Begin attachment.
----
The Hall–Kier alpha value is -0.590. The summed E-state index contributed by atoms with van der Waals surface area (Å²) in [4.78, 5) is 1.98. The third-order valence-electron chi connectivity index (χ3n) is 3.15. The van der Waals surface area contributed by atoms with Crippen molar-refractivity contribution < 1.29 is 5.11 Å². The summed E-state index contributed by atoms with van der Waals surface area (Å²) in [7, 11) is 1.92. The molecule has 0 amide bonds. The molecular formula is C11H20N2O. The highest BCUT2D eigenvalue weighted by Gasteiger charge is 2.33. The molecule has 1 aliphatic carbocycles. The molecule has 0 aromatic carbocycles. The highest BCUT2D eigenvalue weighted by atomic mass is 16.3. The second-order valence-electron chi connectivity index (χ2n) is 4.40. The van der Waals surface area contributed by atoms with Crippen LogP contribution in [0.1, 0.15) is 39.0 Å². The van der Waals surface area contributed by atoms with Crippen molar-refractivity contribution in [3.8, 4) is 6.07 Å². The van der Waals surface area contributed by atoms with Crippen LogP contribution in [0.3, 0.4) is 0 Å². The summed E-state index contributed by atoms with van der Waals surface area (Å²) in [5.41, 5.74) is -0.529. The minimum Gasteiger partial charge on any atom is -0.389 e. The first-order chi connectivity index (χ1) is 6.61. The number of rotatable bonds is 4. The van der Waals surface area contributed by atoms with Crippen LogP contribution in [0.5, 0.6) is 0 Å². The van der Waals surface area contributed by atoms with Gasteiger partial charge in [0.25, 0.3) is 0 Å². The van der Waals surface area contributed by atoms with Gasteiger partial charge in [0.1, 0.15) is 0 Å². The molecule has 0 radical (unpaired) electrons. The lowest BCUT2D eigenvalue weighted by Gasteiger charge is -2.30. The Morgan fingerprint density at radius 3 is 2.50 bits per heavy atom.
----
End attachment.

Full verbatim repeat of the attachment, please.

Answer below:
The Hall–Kier alpha value is -0.590. The summed E-state index contributed by atoms with van der Waals surface area (Å²) in [4.78, 5) is 1.98. The third-order valence-electron chi connectivity index (χ3n) is 3.15. The van der Waals surface area contributed by atoms with Crippen molar-refractivity contribution < 1.29 is 5.11 Å². The summed E-state index contributed by atoms with van der Waals surface area (Å²) in [7, 11) is 1.92. The molecule has 0 amide bonds. The molecular formula is C11H20N2O. The highest BCUT2D eigenvalue weighted by Gasteiger charge is 2.33. The molecule has 1 aliphatic carbocycles. The molecule has 0 aromatic carbocycles. The highest BCUT2D eigenvalue weighted by atomic mass is 16.3. The second-order valence-electron chi connectivity index (χ2n) is 4.40. The van der Waals surface area contributed by atoms with Crippen LogP contribution in [0.1, 0.15) is 39.0 Å². The van der Waals surface area contributed by atoms with Crippen molar-refractivity contribution in [3.8, 4) is 6.07 Å². The van der Waals surface area contributed by atoms with Crippen LogP contribution in [0.3, 0.4) is 0 Å². The summed E-state index contributed by atoms with van der Waals surface area (Å²) in [5.41, 5.74) is -0.529. The minimum Gasteiger partial charge on any atom is -0.389 e. The first-order chi connectivity index (χ1) is 6.61. The number of rotatable bonds is 4. The van der Waals surface area contributed by atoms with Crippen LogP contribution in [0.5, 0.6) is 0 Å². The van der Waals surface area contributed by atoms with Gasteiger partial charge in [0.25, 0.3) is 0 Å². The van der Waals surface area contributed by atoms with Gasteiger partial charge in [0.1, 0.15) is 0 Å². The molecule has 0 radical (unpaired) electrons. The lowest BCUT2D eigenvalue weighted by Gasteiger charge is -2.30. The Morgan fingerprint density at radius 3 is 2.50 bits per heavy atom.